• Learn to actually use my vacation days at work (so that I don’t lose some/all of them like I have every year since I started working)7I’ve gotten better about using personal days, but since vacation can roll over, I bank those.
  • Guest write for 30 blogs8I think my end count here is 17. Not 100% positive, as a few of the sites I’ve written for have died off. It’s somewhere between 15-20.

As for the Spanish knowledge, of all of the items on my 30 before 30 list, this is probably the one that seemed like the longest shot to me. I hadn’t spoken Spanish to anyone since college and really hadn’t heard anyone speak it around me in a similar amount of time. Furthermore, while the company I work for has a large amount of Spanish speaking customers, those calls were all handled out of another office, so I never heard it. That said, over the last year or so, we’ve had five or six Spanish speakers start at my work, nearly all of whom sit directly outside my office. While I can’t speak Spanish back to them, I follow along well enough that I can walk out and answer their questions when I hear one that I know the answer to. So…unintentional win?

As for the ones I completed, here they are with a little more explanation of how/when they happened. Or just more explanation in general.

  • Attend a musical in person and enjoy it (difficulty: the show cannot be Sunset Boulevard or Avenue Q) – Book of Mormon was amazing.
  • Develop collegiate-style curricula for a business environment – I’ve done this three times now to varying levels of success. It’s much easier when doing this for internal employees though.
  • Visit at least one new country – Canada in 2015
  • Donate my unneeded clothing to charity (I have more of this at my grandparents’ house than I realized) – I’ve done this a few times now, as I really don’t need a ton of stuff.
  • Own a car that is less than nine years old at the time that I purchase it – Got my first true new car in mid-2013.
  • Finish writing at least two new novel/novella length stories (not sure if this will include my current project or not) – I completed NaNoWriMo in 2015 and published An Epilogue to Innocence in 2015. I’ve also completed 8 novella length stories in that time, four of which were posted on this blog.
  • Learn to tolerate a TV show I hate – A good portion of shows my wife watches fall into this category. I’m much less hating toward TV than I once was.
  • Eliminate my student loan debt – Done in 2014.
  • Get married – Did so in mid-2015.
  • Try one of the bourbons on Gayot’s 10 Best Bourbons list – I had Jim Beam Single Barrel at a speakeasy on my honeymoon.
  • Devise a master plan and execute it – Hooray purposing.
  • Move in with my wife/fiancée/girlfriend/whatever she happens to be at that time – Also done. My wife would be very confused otherwise.
  • Acquire a blender – Literally the first item I checked off this list. Done in January 2013.
  • Reenact the escape scene from Shawshank during a rainstorm, minus the shitty pipe – Spinning around in rainstorms is fun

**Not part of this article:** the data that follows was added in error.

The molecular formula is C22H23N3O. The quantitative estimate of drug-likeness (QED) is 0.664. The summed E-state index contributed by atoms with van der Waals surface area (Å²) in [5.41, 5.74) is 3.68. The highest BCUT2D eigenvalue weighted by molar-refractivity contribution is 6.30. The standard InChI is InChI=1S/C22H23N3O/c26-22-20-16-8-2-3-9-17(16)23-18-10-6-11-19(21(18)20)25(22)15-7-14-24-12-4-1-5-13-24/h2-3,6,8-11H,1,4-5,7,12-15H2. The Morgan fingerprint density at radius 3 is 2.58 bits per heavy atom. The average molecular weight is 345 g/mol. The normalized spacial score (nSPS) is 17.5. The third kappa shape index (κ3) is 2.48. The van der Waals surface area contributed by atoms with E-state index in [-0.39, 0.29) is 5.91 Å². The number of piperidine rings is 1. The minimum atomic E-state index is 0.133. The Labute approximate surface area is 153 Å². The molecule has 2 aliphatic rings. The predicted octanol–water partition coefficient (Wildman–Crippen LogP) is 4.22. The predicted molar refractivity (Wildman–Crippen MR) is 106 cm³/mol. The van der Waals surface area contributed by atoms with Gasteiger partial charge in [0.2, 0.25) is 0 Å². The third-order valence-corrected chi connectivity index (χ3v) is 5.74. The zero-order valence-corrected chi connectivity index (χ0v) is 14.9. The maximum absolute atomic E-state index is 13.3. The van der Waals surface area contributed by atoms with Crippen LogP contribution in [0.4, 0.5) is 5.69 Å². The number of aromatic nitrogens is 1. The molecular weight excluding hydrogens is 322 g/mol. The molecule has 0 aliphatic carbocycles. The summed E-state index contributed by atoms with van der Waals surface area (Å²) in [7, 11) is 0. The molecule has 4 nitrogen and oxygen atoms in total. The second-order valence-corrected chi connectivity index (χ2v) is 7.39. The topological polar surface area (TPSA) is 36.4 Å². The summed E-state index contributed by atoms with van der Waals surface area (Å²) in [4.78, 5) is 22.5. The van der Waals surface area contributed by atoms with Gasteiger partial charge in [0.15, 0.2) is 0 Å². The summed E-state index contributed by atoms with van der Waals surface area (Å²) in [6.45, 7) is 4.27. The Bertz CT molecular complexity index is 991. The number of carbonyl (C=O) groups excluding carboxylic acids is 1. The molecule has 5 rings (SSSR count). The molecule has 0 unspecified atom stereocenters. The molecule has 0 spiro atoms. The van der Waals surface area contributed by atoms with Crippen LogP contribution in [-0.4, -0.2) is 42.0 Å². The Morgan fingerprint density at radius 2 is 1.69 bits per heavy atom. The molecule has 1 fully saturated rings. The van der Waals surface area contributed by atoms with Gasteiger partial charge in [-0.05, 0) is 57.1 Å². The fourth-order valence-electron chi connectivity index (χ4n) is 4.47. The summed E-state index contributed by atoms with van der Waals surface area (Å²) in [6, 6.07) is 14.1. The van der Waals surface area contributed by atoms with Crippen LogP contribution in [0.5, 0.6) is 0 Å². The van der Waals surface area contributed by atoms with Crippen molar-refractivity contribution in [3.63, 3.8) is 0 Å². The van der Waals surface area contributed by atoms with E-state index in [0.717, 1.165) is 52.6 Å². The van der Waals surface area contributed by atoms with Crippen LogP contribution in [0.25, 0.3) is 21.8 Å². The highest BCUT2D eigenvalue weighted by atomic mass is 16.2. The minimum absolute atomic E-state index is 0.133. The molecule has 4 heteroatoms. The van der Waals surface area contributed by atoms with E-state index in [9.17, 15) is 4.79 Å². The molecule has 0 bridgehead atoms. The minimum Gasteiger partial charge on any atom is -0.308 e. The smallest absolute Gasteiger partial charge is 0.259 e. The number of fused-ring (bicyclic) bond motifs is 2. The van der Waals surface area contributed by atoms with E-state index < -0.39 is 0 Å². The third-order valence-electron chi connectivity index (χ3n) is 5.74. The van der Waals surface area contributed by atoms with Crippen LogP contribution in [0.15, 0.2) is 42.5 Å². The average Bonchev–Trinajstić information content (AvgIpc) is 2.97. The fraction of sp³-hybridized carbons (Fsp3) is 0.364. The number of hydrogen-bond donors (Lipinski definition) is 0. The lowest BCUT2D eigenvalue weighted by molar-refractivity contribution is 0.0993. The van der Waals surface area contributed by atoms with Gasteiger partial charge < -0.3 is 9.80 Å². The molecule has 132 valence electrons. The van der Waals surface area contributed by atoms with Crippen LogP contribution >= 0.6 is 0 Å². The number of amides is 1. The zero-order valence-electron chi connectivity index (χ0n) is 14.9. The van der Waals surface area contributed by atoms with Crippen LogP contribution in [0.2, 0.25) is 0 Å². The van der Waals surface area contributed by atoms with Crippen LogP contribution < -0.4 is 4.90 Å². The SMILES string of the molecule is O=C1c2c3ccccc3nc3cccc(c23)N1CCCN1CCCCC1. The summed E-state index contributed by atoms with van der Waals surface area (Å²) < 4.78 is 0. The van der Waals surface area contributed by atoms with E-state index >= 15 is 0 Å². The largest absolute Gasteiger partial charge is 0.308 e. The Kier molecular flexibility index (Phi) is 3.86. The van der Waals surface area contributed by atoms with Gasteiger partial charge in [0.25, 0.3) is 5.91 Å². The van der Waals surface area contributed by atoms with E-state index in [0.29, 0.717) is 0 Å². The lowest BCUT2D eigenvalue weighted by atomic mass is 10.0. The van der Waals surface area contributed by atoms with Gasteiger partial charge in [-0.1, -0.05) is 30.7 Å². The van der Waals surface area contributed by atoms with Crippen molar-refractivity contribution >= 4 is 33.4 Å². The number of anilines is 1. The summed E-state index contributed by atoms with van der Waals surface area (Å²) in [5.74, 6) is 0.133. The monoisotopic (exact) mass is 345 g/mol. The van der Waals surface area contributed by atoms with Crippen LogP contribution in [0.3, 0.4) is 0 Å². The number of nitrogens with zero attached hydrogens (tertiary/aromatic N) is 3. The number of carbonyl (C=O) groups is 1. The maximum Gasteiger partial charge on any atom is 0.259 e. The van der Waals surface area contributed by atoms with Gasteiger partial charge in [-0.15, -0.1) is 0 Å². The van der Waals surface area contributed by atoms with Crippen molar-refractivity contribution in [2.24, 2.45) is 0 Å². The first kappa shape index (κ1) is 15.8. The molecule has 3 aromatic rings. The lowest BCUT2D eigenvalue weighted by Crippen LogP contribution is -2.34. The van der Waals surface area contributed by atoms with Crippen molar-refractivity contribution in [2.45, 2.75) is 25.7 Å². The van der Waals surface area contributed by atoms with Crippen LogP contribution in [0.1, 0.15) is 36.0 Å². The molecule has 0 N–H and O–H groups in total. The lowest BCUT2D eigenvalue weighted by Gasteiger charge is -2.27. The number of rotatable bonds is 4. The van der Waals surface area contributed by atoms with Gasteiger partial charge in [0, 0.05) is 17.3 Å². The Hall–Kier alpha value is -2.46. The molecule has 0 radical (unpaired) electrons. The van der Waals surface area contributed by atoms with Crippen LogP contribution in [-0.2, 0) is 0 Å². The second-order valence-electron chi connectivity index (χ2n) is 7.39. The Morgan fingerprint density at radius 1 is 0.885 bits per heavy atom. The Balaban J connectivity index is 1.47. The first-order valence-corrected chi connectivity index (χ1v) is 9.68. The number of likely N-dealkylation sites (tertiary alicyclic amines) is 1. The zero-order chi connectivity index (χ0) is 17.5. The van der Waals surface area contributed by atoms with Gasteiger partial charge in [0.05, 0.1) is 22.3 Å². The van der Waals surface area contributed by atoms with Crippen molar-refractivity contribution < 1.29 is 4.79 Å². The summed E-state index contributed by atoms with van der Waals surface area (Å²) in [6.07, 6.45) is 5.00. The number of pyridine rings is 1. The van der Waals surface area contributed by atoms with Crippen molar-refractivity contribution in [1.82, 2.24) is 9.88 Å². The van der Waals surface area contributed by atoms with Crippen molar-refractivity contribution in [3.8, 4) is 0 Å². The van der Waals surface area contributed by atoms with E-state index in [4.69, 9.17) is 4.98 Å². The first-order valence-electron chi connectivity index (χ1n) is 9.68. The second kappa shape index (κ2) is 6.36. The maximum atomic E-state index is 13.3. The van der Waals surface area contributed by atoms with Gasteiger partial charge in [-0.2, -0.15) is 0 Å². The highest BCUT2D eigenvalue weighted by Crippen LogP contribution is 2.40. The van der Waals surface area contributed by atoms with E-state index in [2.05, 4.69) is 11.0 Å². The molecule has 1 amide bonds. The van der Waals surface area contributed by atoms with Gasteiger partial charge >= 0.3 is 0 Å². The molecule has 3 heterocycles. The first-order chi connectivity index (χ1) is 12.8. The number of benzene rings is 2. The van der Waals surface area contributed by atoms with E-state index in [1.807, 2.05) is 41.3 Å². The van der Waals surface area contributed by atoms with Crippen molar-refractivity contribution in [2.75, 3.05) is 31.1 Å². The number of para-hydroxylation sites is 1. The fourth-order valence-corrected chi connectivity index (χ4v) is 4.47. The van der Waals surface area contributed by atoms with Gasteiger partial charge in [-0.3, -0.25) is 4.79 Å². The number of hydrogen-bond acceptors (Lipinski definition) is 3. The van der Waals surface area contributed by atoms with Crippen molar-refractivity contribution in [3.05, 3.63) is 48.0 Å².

• Have a birthday celebration that is more than just doing nothing…but I still get ice cream cake – The wife and I went to dinner for a few of my birthdays. That counts in my book.

All in all, this list was an interesting experience. Even though I didn’t finish the list, I got to do a lot of things I otherwise wouldn’t have done, or at least wouldn’t have done in the same timeline. If you have a milestone birthday coming up in the next few years, why not try it for yourself?

A Plane Ride to the West Coast

A few weeks ago, I had an interesting flight. I’ll talk about what it taught me at the end of this post, however, I think I need to share the events of the flight first for what I learned to make sense.

Note: The events in this story are real. The names have been changed to protect the innocent. And also because I don’t remember everyone’s name.


12:10ish pm, Chicago, Illinois: I’ve boarded a flight from Chicago to Sacramento. This is my second flight of the day. I’ve been up since around 6:00 am and am going to work for around 3-4 hours once I land in California. I board my flight, which is on a large plane with a 3×3 configuration. If you’re not sure what this is, scroll down to the next time stamp for a representation created in Excel. I take my seat on the next to last row of the plane. I’m in the aisle seat on the left side. The plane is scheduled to take off around 12:20 pm or so.

12:17ish pm: I was one of the last people on the plane, it seems. A family of a mom, her two preschool aged children, and a lap baby, have taken their seats behind me since our last update. An older man is sitting in the window seat of my row, though there’s an empty seat between us. The plane has filled up quickly, leaving only four empty seats that I can see on the plane. One is to my left, one is the seat in front of that. The other two are the middle seats on in the same two rows on the right side of the plane. Our seating layout looks like this. Ignore the names below for the most part…they’ll make sense shortly.